Last night I picked up an elephant tail from their mantle, thinking it a fireplace sweeper, and a hair fell out. “yeah, it’s old,” my host says reassuringly. I slept soundly wrapped in a nest of flannel and down. After riding nearly 80 miles in the mountainous high desert of central Oregon, I melted into the bed, dizzy and spent from the day and full from my hosts’ delicious outpouring of food drink and conversation.

My camera/phone was dead nearly all day yesterday. I wish I had photos to share with you, but they are only in my mind. Miles and miles of open land yellow and sparse for my spirit to fly free into as I rode along 97.

I had slept on the edge of a cemetery the night before, and slept fitfully after a car came, sat, and left, disturbing the private and safe feel of my camp. There was wind like wind I’ve felt on mountains and the lurking possibility that someone else could come through or that rains could come. I relinquished myself to the latter and prayed that I would be left alone. Sleep did not come easily or for long.

Earlier that day, a dear friend had sent me a touching recount of a molestation that had happened in her life a few years back. The details she included in the story touched me deeply. Her account of her emotional, mental, physical, spiritual struggle during and since the encounter left me thinking of ways I could prepare myself for such an event. The night in the cemetery I steeled myself, laid low and kept my finger on the trigger of the pepper spray. The van’s occupants didn’t near me or even acknowledge my presence save for a lingering glance as they exited, but the experience played out in my subconscious throughout my dreams that night.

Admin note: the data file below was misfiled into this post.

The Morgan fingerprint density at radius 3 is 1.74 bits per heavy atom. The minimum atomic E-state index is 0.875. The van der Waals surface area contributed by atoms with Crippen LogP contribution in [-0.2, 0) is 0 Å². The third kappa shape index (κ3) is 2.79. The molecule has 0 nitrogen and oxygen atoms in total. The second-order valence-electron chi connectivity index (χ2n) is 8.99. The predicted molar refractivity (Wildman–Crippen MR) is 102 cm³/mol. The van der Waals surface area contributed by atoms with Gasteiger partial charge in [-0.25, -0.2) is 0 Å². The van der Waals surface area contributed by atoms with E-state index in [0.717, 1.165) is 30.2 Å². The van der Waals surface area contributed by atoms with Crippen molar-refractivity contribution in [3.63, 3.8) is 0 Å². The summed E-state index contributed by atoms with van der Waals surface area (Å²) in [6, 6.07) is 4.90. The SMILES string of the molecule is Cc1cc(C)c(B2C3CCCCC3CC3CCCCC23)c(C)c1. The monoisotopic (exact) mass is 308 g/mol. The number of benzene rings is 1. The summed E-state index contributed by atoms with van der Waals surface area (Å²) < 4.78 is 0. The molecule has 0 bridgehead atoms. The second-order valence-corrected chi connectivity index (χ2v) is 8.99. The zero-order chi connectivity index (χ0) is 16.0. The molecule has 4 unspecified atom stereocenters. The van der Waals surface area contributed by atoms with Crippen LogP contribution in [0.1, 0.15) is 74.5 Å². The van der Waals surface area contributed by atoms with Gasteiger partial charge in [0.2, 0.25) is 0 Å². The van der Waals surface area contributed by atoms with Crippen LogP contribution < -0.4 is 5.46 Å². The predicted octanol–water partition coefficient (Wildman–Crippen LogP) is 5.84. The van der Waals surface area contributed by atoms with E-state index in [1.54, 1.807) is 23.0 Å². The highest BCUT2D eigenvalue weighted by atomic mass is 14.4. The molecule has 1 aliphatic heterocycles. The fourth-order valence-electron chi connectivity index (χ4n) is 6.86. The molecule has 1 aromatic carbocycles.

I love traveling alone for many reasons, but it is for nights like these that I wish I had a traveling pack of wild tribespeople at my side to share in the experiences, provide solidarity, shelter, companionship, and a sense of safety. There is a lot of exhilaration in the solo stealth camping, but it’s equally as wearing night after night because of the amount of alertness I feel I need. In many ways this journey represents a spirit quest to me; one pilgrim’s venture into the wilderness to know and test herself. What would make it complete is a tribe to return to once it’s finished. This is the next step: the creation and pulling together of such a tribe. I deeply need this.

There’s snow on the radar this weekend in these parts. For today, it’s a beautiful, sunny one. I just passed Smith Rock, an amazing, towering stand-alone climbing rock off the edge of the road, and I’ve been ruminating on the words Evan left in the comment section of one of my recent posts,

Jesus says, whoever finds self is worth more than the world.

It reminds me of a Rumi quote, forsake the world and so command the world.

And another saying of Jesus, whoever seeks to save his life shall lose it and whoever loses his life will find it.

…finding rest in the stillness as I cease pedaling at midday. Wandering my mind on the balance of Doing and the bigger picture of the Universe’s Doings…

Patience.

Is the name of my bike.
Is my practice.